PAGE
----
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Strike star Tom Burke: “If JK Rowling is happy, I’m happy”

The star of BBC1's hot new crime drama Strike on playing TV’s best new detective – and the debt he owes his godfather Alan Rickman

Good news, television fans. The next great British TV detective is here. His name is Cormoran Strike and his first case, The Cuckoo’s Calling, begins on BBC1 over the August Bank Holiday weekend.

Adapted from the crime fiction books of JK Rowling, originally published under the pseudonym Robert Galbraith, the series introduces us to private detective Strike, played by Tom Burke – a charismatic actor with fine pedigree and a history of playing cads and bounders, troubled souls and utter bastards.

There was dashing and dangerous Dolokhov in BBC1’s stellar War and Peace, troubled swashbuckler Athos in The Musketeers and a startling turn as Ryan Gosling’s depraved older brother in Only God Forgives. Now Burke is stepping into the spotlight.

Tom Burke plays Cormoran Strike

“The idea of it being sent out into the world into people’s living rooms makes me feel a bit sick,” he says. “It feels violent. I don’t know why, but I feel nervous about it.”

He compares his feelings ahead of the transmission to the first time he stole a penny sweet as a child. “I remember feeling kind of excited and kind of horrible at the same time.”

Expectations are sky high, as they are for anything connected with JK Rowling. So what can we expect from the BBC’s biggest event drama since Sherlock? Not a reinvention of the private eye genre, that’s for sure.

Classic crime drama

Many tropes of classic crime drama are here. The private detective with the messy personal life and even messier office? Check. Our hero sporting a hangdog expression and long overcoat? Check. A sleuth on the verge of a financial breakdown? Check. A complex backstory feeding into the work and character of our lead? Check.

“If you constantly try to escape from the genre, you end up writing a Western without any horses,” says Burke, quoting crime novelist Mark Billingham.

“The genre is something to be playful with. So you build a palate of things one would naturally associate with that genre and then bring in other things so it is not derivative.”

Mercifully, some more recent crime drama tropes are absent. There’s not a single lingering shot of a naked female corpse in the episodes we’ve seen to date. Nor does Strike have any misplaced compulsion to ape the style of Scandinoir.

Instead, it showcases a London that is dying fast. Strike’s office is on Denmark Street, Britain’s own Tin Pan Alley, whose guitar shops and the legendary 12 Bar Club have been largely demolished for Crossrail.

Strike’s haunts are the endangered old-school cafes and pubs of Soho and, like the establishments he favours, Strike is of a dying breed – an analogue detective in a digital age.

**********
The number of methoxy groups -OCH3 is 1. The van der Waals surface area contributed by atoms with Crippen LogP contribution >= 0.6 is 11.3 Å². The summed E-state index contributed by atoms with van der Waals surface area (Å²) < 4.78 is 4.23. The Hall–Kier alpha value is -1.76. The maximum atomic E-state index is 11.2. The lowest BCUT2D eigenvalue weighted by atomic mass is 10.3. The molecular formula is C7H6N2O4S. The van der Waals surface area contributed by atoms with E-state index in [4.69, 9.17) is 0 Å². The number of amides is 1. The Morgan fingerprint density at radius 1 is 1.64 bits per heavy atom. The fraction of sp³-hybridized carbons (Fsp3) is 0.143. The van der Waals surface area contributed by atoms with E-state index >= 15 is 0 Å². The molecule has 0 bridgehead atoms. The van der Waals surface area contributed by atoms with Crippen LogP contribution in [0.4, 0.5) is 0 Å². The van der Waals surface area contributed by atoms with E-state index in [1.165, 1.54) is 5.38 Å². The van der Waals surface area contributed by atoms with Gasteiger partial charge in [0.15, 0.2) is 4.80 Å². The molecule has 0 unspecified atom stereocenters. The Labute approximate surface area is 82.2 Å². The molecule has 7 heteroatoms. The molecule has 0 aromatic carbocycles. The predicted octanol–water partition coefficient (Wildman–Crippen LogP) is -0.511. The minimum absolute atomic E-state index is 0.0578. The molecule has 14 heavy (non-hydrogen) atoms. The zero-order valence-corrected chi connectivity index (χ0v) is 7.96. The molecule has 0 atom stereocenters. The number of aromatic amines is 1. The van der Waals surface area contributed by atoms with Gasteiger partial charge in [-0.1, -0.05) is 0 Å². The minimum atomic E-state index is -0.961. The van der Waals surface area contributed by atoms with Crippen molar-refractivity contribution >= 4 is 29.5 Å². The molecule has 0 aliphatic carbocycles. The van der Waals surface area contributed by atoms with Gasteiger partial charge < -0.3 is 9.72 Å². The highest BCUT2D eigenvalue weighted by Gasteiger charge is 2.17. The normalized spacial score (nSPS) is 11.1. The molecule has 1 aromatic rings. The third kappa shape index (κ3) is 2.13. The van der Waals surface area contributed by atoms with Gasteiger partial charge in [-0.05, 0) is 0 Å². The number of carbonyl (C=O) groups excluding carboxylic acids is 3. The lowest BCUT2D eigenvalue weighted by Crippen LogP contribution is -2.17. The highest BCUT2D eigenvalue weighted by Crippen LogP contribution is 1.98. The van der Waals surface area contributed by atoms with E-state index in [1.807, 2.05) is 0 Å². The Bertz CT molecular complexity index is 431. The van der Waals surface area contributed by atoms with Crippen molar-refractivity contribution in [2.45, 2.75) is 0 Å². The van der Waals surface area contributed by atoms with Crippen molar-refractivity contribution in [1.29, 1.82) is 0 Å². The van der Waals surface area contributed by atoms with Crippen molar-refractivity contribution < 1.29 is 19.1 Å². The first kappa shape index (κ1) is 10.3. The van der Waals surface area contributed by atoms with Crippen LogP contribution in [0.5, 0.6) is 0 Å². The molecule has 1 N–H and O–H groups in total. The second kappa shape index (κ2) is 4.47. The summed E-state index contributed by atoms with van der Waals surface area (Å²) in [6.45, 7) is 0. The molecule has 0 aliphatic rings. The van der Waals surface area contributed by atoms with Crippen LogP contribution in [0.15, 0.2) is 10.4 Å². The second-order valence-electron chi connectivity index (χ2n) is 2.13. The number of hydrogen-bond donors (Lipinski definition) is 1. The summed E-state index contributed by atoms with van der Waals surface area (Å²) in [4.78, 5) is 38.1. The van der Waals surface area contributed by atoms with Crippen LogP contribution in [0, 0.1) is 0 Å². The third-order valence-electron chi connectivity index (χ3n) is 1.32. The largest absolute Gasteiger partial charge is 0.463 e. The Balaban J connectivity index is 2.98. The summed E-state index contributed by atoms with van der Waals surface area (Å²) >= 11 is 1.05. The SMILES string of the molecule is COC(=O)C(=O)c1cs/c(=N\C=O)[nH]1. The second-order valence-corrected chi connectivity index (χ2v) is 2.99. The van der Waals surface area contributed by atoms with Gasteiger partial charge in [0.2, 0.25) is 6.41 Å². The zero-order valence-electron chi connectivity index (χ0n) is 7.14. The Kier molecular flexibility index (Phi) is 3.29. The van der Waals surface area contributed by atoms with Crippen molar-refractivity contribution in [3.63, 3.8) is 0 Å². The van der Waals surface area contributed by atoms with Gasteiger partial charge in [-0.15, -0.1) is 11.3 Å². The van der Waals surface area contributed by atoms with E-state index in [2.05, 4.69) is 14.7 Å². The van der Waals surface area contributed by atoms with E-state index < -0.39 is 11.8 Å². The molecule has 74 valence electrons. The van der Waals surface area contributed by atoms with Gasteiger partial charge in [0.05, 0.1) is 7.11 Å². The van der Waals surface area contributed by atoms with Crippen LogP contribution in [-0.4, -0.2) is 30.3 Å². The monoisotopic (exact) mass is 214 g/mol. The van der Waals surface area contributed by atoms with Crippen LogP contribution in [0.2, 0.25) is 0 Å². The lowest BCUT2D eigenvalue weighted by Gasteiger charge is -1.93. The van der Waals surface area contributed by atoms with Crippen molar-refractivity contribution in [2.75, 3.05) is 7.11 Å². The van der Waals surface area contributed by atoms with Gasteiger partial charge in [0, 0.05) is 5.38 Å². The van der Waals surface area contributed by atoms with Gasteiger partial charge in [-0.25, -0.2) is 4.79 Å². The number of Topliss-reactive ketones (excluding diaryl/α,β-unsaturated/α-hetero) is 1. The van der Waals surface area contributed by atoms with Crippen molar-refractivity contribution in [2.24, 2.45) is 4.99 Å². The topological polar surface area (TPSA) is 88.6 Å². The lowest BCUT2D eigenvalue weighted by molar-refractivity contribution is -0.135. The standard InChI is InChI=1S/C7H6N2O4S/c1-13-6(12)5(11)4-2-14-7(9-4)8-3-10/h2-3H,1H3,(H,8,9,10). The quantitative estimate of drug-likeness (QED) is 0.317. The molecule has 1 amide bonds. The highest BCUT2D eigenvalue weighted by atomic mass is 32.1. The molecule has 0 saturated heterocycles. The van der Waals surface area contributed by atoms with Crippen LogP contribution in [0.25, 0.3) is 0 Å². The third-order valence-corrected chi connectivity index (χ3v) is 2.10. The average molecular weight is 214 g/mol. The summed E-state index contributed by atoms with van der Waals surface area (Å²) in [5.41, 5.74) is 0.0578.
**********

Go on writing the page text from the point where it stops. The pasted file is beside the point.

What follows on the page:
I love watching Columbo. Everyone does, don’t they?

“I am thinking about recent incarnations of superheroes in films where they say: ‘We are still going to give him bat ears, but we are going to come up with a good reason why,’” says Burke.

“So, my thing with Strike’s coat is that this is a man who fills up with stodgy food and a pint on any occasion he can. There is an element of him trying to insulate himself. The coat is this big, solid block shape. There is something in him that is exposed and fragile and needs to be covered and protected.

“I love watching Columbo. Everyone does, don’t they? So the coat was a massive part of building the character. We nearly went shorter. But above the knee is Luther; too long is the full Columbo.”

He’s a remarkable actor

Rowling has been heavily involved throughout. As an executive producer, she has read every script at every stage. And the author is full of praise for Burke’s performance.

“I’d seen him act on TV before. Then he was cast and so I went and looked at other things he’d done because I really wanted to know who was going to be playing Strike. He’s a remarkable actor,” says the author.

“The thing with Strike, particularly in the early book, he’s quite taciturn. He’s quite buttoned up, so you’ve got to say quite a lot without saying a lot. Tom’s magnificent at that. He’s a clever person and he just does justice to that.”

Tom Burke in War and Peace
Burke as Dolokhov in War and Peace

Of Rowling’s involvement, Burke says: “When there is something that needs to be said, she will absolutely step in. But she is also very generous and trusting.

“I gather she is very pleased with the results. In a way, that was the biggest thing. If she is happy, I’m happy.”

Acting dynasty

Rowling, of course, has form for adaptations that do rather well. And before filming began, Burke re-watched the entire Harry Potter franchise. But not just to immerse himself in JK Rowling’s world.

“I am a massive fan of the books and films. And you probably know Alan [Rickman] was my Godfather?” he says.

“I re-watched the films just to see his whole beautifully crafted arc. Both to touch in with him and also to see how one sustains a character, because potentially I could be doing this for many years. And I think it is a masterclass in acting.”

Burke grew up among actors. His mother Anna Calder-Marshall is perhaps best known on screen for her Cordelia, opposite Laurence Olivier’s Emmy Award-winning King Lear. His father, David Burke, is fondly remembered as Dr Watson in The Adventures Of Sherlock Holmes alongside Jeremy Brett. But Rickman was instrumental in Burke’s career path.

“We were close,” Burke adds. “Alan was an absolutely enormous influence on me. I maybe wouldn’t have gone to drama school if he hadn’t been so insistent.”

Strike: The Cuckoo’s Calling is on BBC1 on Sundays